Tony Anderson published his calculations for total cost of ownership of an XO compared with a computer lab in a long and sometimes acrimonious thread on olpc news:

his results:
OLPC: 4.5 cents per hour
computer lab: $2 per computer access hour

If he's correct then that's 40 times more value for money roughly speaking :-)

Here are his calculations:
Surprise! TCO for XOs in schools is $437.50 (4.5 cents per hour)

I have attempted to recalculate the TCO based on a more realistic description of the OLPC model, but using the numbers in the report.

The TCO model in the report is based on teaching ICT in a public secondary school. The purpose of this training is to prepare university-bound students to enter a course of study leading to a position in the computer field. Assume that the school enrollment is 160 students. The study assumes 3.5 hours lab time per day, 5 days per week, for 39 weeks per year (10920 available hours per year). Shared among 160 students for an average of 68.25 hours per year per student or 1.75 computer access hours per week.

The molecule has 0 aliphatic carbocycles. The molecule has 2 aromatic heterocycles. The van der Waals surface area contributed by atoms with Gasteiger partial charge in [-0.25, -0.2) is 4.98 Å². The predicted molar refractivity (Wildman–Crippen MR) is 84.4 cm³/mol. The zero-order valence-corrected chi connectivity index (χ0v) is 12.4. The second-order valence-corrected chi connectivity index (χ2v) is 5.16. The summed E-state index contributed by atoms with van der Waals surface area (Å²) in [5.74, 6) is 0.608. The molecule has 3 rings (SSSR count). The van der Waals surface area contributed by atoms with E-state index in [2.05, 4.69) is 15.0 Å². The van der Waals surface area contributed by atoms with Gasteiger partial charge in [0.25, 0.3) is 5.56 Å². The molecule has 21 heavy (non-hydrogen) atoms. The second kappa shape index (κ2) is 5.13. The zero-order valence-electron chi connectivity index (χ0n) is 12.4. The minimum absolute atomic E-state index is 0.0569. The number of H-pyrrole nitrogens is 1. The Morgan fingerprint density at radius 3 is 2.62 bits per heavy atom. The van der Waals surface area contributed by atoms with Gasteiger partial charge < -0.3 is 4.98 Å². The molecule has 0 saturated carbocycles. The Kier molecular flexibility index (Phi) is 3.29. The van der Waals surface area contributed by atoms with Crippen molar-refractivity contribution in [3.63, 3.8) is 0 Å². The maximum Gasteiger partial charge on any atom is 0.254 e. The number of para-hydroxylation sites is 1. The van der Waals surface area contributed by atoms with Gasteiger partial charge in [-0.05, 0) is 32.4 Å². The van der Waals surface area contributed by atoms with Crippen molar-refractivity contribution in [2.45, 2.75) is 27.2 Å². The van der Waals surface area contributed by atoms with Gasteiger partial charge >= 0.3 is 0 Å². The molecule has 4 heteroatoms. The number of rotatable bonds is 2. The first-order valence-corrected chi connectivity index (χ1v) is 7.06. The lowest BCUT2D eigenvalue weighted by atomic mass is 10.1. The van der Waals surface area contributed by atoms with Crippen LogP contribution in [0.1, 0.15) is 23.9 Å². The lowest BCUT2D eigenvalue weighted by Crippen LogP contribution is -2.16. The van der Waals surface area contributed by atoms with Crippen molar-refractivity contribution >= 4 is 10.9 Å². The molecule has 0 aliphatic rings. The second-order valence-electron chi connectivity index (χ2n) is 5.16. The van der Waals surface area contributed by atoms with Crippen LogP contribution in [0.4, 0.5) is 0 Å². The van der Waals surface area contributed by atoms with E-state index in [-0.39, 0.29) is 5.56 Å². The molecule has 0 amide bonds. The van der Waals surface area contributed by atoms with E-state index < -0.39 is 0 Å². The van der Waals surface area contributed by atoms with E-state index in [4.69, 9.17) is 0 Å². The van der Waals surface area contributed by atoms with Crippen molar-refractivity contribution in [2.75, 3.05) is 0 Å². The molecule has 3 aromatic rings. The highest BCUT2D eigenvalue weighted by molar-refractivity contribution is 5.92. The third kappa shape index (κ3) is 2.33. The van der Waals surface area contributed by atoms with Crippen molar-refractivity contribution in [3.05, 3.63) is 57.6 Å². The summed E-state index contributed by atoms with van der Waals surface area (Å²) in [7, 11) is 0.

The OLPC model is based on each child having an XO throughout the class day and at home on evenings, weekends and holidays. It is also focused on primary school education. Assuming a school of 160 students, at least 160 XOs will be needed. Assume a steady-state situation in which each child entering the school in the second grade gets an XO. Each child keeps his XO throughout the primary years (grades 2 thru 5 as assumed in the study). The school purchases an additional 5 XOs per class to provide for loss, damage, repair, incoming transfers, and the teacher. In addition the OLPC model assumes a dedicated computer (XS) per school which provides internet access, provides backup for the XOs, caches instructional materials, and supports a CMS (Moodle). Each child has a computer which could be used each day for six hours in class and two hours at home (plus ten hours on weekends). This is approximately 1800 hours per year - let's assume 1000 hours.